history Background


AKC Metelkova mesto (Metelkova City, Alternative Cultural Center) is an artistic space in the heart of Ljubljana, Slovenia, formerly a republic of Yugoslavia. It is a non-residential squat for artists and activists. It pays no taxes, sells liquor without a license, and has never had any legal status within the city. Metelkova can therefore be thought of as its own city comprised of the subcultures of the surrounding metropolis. The complex consists of four buildings, which hold art studios, galleries, music venues, cafes, bars, and dance clubs. Two other buildings at the site, Hostel Celica and Metelkova 6, collaborate with Metelkova but have separate legal status. The Hostel Celica is legally owned and run by the Student Organization of the University of Ljubljana, while Metelkova 6 is owned by the Ministry of Culture and contains offices of various non-profit organizations.

There has been a long and complicated history between the city of Ljubljana and Metelkova.  Unlike the Eastern Bloc, Yugoslavia during the Communist era was open to Western influences and its citizens were free to travel to Western countries. When punk spread throughout England and the U.S. in the late 1970s, many in Yugoslavia took to the development of their own cultural scene. The punk scene in Yugoslavia was well received by mainstream media and flourished. By the time Slovenia declared its independence, punk and alternative culture were already well woven into the region. With the development of Metelkova, this culture found a home.

Following the independence of Slovenia from Yugoslavia in June of 1991, the Yugoslav People’s Army abandoned its head barracks on Metelkova Street. The Network for Metelkova, which was established in 1990 in order to reconfigure social and artistic space.  It requested that Ljubljana permit the use of the former barracks as a cultural center.  The Network was still forming and in regular negotiations with the city of Ljubljana when on September 10th, 1993, the government attempted to illegally demolish the buildings. In response, about 200 people squatted the space and began holding concerts and artistic exhibitions. Throughout the fall of 1993, the center held around 200 musical and artistic events. The subsequent public and media support for the squatters helped foster its growth. However, this did not dissuade the government from attempting to demolish Metelkova. Successful attempts occurred in 1997, when the “Old School” was demolished, and in 2006 with the destruction of the “Small School.” Metelkova’s relationship with the government has been an ever-changing process as Ljubljana’s City Council members have come and gone. As of June 2009, Metelkova has a much-improved relationship with the surrounding authority. A constructive dialogue has developed and there have been talks over the last year about Metelkova becoming city-owned. This would allow Metelkova projects to attain more solid legal status, but some AKC activists fear signing a contract with the city would threaten the voluntaristic, experimental orientation that has been a hallmark of Metelkova Mesto.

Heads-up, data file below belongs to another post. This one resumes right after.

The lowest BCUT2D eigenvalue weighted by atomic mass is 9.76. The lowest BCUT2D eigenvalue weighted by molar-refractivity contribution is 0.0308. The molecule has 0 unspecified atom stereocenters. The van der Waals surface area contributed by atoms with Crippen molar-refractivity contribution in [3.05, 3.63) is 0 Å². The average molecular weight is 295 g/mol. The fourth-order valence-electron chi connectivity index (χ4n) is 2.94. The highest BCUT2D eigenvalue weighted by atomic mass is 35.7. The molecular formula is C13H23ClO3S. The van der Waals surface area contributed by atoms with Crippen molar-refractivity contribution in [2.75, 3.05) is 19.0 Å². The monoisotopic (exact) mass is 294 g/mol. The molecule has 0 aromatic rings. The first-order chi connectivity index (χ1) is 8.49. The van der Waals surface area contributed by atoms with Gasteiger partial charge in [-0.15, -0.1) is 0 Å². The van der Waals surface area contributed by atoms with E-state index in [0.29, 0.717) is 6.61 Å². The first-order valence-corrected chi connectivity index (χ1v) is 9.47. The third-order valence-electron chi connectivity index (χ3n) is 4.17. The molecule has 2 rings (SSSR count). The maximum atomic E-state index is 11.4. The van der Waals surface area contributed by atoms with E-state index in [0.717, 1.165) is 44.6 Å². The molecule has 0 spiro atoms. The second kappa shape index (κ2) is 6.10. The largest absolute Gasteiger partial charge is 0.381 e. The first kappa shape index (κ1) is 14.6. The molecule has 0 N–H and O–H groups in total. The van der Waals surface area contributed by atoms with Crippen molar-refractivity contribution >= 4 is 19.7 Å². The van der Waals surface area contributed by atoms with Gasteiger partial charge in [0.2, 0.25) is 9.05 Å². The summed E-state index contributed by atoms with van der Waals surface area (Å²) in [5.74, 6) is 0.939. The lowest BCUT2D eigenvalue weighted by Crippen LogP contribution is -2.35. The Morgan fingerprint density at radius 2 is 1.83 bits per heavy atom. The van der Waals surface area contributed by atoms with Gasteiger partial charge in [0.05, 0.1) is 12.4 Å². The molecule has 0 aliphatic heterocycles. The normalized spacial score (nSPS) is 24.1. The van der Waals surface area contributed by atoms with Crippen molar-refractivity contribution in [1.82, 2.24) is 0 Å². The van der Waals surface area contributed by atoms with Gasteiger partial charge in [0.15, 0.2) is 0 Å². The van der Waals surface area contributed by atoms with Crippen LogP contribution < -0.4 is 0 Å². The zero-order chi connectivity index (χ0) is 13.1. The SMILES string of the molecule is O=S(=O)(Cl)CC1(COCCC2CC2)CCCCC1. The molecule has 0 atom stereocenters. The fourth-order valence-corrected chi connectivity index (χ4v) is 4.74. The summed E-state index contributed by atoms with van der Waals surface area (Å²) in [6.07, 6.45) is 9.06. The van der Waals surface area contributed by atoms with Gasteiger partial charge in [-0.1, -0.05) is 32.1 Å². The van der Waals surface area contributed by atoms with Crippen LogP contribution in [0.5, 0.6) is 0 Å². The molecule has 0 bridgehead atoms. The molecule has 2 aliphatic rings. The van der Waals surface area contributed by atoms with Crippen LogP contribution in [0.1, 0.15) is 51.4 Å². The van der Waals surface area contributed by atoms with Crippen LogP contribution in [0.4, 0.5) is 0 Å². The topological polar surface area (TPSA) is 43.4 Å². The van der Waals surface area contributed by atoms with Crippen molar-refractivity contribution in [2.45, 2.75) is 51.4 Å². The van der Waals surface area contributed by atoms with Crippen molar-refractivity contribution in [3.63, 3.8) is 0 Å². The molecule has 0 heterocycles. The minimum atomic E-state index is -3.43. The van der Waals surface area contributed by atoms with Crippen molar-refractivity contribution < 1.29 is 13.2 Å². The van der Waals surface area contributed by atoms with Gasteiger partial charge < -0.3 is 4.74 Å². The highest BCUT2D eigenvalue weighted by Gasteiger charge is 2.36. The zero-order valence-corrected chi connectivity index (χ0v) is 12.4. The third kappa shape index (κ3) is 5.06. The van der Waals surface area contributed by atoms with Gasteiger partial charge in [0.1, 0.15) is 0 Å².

an uncertain future

the struggle over power...